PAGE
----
When teaching your pre-toddler the difference between right and wrong, your kiddo will learn more from what you do that what you say.
By the time your child is a pre-toddler (ages 12-18 months), you have no doubt noticed that your child is a little mimic.
Your child will start to do some strange action over and over only for you to realize you do that same thing.
Children do what the adults in their lives do.
Often times this is magnified–something small you do or say will be exaggerated by your child, making it more noticeable.
I remember when Kaitlyn was a pre-toddler. She started to have an obsession with pushing her long sleeves up.
I thought it was quite odd for a child of her age. She did it so intentionally that I knew she had picked it up from someone.
As I observed people around her, I quickly saw it was from my mom. My mom always pushed her sleeves up if she had long sleeves.
So what’s the point of this other than that it can be incredibly cute (or incredibly embarrassing at times)?
“Beware now and in the future, when it comes to training, more is caught than taught, which means your example forms lasting impressions” .(On Becoming Pre-Toddlerwise page 117)
I love that–it is catchy. More is Caught Than Taught.
Your example is paramount.
You can sit and have lessons on appropriate behavior, but your example will teach more than your words ever can.
If you find your child’s behavior unacceptable, the first place to look is at yourself. Are you doing that behavior in some way?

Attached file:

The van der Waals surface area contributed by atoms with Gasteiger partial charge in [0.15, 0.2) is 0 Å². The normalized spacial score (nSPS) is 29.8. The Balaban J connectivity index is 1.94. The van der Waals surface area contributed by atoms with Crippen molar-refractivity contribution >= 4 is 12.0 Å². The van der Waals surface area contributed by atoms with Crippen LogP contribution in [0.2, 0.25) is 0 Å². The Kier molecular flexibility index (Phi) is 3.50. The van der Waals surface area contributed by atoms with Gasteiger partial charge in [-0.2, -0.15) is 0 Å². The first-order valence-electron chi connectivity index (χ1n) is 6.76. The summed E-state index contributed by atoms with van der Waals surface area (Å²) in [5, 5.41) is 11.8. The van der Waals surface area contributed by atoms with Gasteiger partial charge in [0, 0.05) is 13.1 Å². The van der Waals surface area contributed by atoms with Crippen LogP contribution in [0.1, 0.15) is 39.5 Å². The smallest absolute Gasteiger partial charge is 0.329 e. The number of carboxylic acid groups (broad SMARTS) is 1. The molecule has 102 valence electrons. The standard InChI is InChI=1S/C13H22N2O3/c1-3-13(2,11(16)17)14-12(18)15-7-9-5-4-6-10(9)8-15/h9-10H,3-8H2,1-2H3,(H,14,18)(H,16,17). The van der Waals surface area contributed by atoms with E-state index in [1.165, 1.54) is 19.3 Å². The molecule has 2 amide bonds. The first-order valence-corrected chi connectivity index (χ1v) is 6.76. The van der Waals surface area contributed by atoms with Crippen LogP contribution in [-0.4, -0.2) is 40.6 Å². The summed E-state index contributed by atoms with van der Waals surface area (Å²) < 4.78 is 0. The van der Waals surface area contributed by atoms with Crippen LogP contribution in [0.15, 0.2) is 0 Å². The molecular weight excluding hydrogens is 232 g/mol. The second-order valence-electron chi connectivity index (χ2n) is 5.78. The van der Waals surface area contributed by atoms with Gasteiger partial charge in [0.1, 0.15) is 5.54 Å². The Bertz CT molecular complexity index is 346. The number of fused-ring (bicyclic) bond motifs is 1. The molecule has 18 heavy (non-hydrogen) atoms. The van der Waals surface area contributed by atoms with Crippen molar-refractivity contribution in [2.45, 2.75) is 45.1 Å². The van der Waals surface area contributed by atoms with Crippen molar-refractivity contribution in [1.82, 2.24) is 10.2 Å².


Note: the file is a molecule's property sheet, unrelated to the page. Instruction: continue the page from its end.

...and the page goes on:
The next place to look is at siblings. Younger siblings look to the older siblings and “catch” all of their behavior.
Then look to other caretakers, family members, and friends.
If your child is picking up bad habits from friends, you can minimize it by shortening exposure to the friends.
Your child needs to learn to be able to be around friends without problems, but we all pick up on things from the people we are around.
Minding your example is the first step in correcting children.
This is the preventative side of correction. The prevention side of correction is so much more powerful than the corrective side of prevention. Preventing problems takes a lot of work initially, but it makes life much easier in the long run.
I have written many times on example. Here are the posts:
- The Importance of Accepting Personal Responsibility
- Teaching Virtue and the Importance of YOU
- Helping Pre-Toddlers with Intense Emotions
- Hey Parents! Moral Training Starts With You
- Be a Good Sheep
- You Teach What You Are: Kids Learn from You
And here are posts on prevention:
- How to Set Boundaries
- Discipline Strategy: Think Prevention First
- Ask and Tell to Get Kids to Obey in Public
- The Problem with Credit Card Parenting
- Proactive and Directive Parenting
- Training in Times of Non-Conflict
- Start as You Mean to Go On as a Parent
- Why Prevention is a Powerful Parenting Tool